Some of us can remember the days not so long ago when there was an unwritten distribution rule of conflict avoidance: a distributor could not have three of the major semiconductors at that time on their line card all at once. This was perhaps to avoid product conflict and to garner sufficient share of mind from the distributor – or simply a means of controlling the channel.
Then, the rule became: no North American-based distributor could sign an “off-shore” [meant to cover any Asian] semiconductor supplier or risk being terminated by a North American semiconductor manufacturer. Then the rule was tested: A major distributor signed up an Asian semiconductor manufacturer to test the “rule” and was immediately terminated in nine branch offices by their major American semi manufacturer partner. It took this distributor many months to regain all of the branch franchises.
As distribution became consolidated over the last 20 years into the landscape that we have today, it became virtually impossible to comply with or to avoid either one of these two “rules.” At the same time, the major distributors became stronger and more-powerful in the industry and less likely to be leveraged by a single manufacturer. Hence, the rules slowly vanished and disappeared forever.
Today, we now see consolidation happening at the supplier level. At a recent Rep Council meeting, we counted over twenty major acquisitions/mergers among the manufactures over the past five years. In the past 12 months, there have been a few blockbuster deals that no one really saw coming but that have resulted in the same old shelf-sharing and share of mind issues – but not inside of the distribution sector this time. It feels as if we are taking a trip right back to the future!
Today, the conflict is rearing its head inside of the manufacturing rep community. I find myself wondering whether the conflict real, perceived, or a combination of both. How did we get to this point? Is there a solution both near term and long term?
Rep conflict arises when a rep is partnering with Supplier A, a manufacturer that gets acquired by/merges with Supplier B, who also utilizes a rep sales network or may have a direct-sales model. The combined Supplier A/B now has to decide whether to choose between the two competing reps, to go direct, or to go with some sort of Hybrid Direct/Rep model depending on each market.
Both rep companies also happen to rep OTHER suppliers [C and D]that make a few products that compete with Supplier A/B, that, up to this point, were not a problem to either rep company on its own line card. Now, one or both of the rep companies who want to sign up Supplier A/B are “encouraged” to re-evaluate their line card in order to be considered. Is the area of conflict overlap large enough for Supplier A/B to consider losing the tribal knowledge of either rep company? Is the marketplace's overlap that a particular rep company large enough to even be an issue?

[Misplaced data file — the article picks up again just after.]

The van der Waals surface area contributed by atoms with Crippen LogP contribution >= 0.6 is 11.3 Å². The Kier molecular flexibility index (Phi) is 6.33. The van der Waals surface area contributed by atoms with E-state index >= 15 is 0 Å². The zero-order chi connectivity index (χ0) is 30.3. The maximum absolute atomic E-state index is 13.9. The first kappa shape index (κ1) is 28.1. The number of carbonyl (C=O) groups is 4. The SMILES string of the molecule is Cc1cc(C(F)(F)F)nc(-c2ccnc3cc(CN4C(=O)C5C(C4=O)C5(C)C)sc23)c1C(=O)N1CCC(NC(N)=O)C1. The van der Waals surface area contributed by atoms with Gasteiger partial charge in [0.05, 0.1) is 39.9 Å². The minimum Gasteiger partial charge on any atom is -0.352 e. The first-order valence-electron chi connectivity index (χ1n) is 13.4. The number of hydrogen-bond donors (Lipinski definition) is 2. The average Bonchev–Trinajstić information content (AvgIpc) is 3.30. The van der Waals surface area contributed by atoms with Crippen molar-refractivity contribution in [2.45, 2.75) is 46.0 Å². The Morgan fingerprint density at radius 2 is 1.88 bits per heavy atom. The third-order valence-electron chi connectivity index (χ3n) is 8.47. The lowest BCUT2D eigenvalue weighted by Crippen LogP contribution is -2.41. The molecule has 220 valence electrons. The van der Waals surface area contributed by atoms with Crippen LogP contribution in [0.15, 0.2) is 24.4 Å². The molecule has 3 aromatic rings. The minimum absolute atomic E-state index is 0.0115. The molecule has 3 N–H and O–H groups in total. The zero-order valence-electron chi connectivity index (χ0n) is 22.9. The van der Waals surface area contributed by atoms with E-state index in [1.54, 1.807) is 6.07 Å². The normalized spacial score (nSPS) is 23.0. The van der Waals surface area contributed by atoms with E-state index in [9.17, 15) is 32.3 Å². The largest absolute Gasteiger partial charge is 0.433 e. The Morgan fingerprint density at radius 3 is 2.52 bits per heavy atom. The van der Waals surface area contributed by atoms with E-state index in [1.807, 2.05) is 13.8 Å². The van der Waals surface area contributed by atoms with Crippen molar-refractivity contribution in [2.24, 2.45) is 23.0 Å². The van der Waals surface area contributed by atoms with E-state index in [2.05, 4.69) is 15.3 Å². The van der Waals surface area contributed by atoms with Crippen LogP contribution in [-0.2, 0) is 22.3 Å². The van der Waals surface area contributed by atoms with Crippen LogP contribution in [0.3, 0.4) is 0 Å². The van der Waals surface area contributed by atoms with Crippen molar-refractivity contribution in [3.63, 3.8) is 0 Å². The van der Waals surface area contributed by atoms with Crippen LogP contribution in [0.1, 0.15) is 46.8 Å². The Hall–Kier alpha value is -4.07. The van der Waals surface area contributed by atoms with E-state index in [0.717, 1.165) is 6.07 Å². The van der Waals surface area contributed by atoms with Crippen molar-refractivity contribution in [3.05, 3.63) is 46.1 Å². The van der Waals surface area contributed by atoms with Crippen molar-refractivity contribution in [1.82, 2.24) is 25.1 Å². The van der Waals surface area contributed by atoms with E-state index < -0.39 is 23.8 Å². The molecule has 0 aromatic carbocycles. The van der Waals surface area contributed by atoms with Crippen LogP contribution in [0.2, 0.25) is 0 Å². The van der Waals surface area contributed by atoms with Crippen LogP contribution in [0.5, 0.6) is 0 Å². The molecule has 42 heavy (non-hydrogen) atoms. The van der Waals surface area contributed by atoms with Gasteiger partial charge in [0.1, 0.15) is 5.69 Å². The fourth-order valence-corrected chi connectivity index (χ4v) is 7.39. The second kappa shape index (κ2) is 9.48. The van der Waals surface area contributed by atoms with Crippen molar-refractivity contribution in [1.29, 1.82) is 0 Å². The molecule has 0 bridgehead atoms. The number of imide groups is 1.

How is it that this real/perceived conflict does not also exist in distribution? Perhaps is it because the suppliers are down to the top four or five distribution companies and simply have to live with shelf-sharing conflict? Or is it because, as one rep member put it: ” The supplier needs to have someone who is totally biased to advocate their technology solution – who is biased and motivated to sell their product versus any other solution.” He felt that the suppliers may think that distribution may be “agnostic” and only be interested in gaining the socket regardless of the supplier who fills it. He also suggested that perhaps the supplier does not feel that their distributor(s) in fact do any demand creation at all? Interesting comment…
The conflict with the rep community will continue until the following events occur:
- The suppliers decide to pick their best rep partner and learn to live with the conflict – that the sales growth by keeping the rep and all of its tribal market, technology, and customer knowledge far outweighs the narrow areas of conflict.
- The rep community continues to go through its own consolidation – as one rep company buys/merges with another rep company – and the combined rep company becomes too strong and too big to even be considered for termination.
- Rep companies are forced to set up “sub-reps” with dedicated sales and engineering teams all operating under the parent company's umbrella for air cover, systems [Model N, salesforce.com, etc.] coverage, and financial security.
- The suppliers decide to go direct and modify/abandon the rep model – going from a variable sales expense model to a fixed-cost model. This is a major decision for the supplier's CEO and CFO and one that has huge ramifications in their sales efforts and economic flexibility – a decision that is often reversed after the supplier sees a fall-off in sales in those markets affected.
No one is really sure as to how this may turn out. However, one thing is for sure: the big will get bigger and stronger – conflicts will continue – and suppliers will have to decide on how much they will have to compromise (or decide to not compromise) to maintain their optimum market coverage. Reps are here to stay – just remains to be seen what the rep community may look like over the next several years.
Stay tuned… In the meantime, let us know what you think in the comments section below.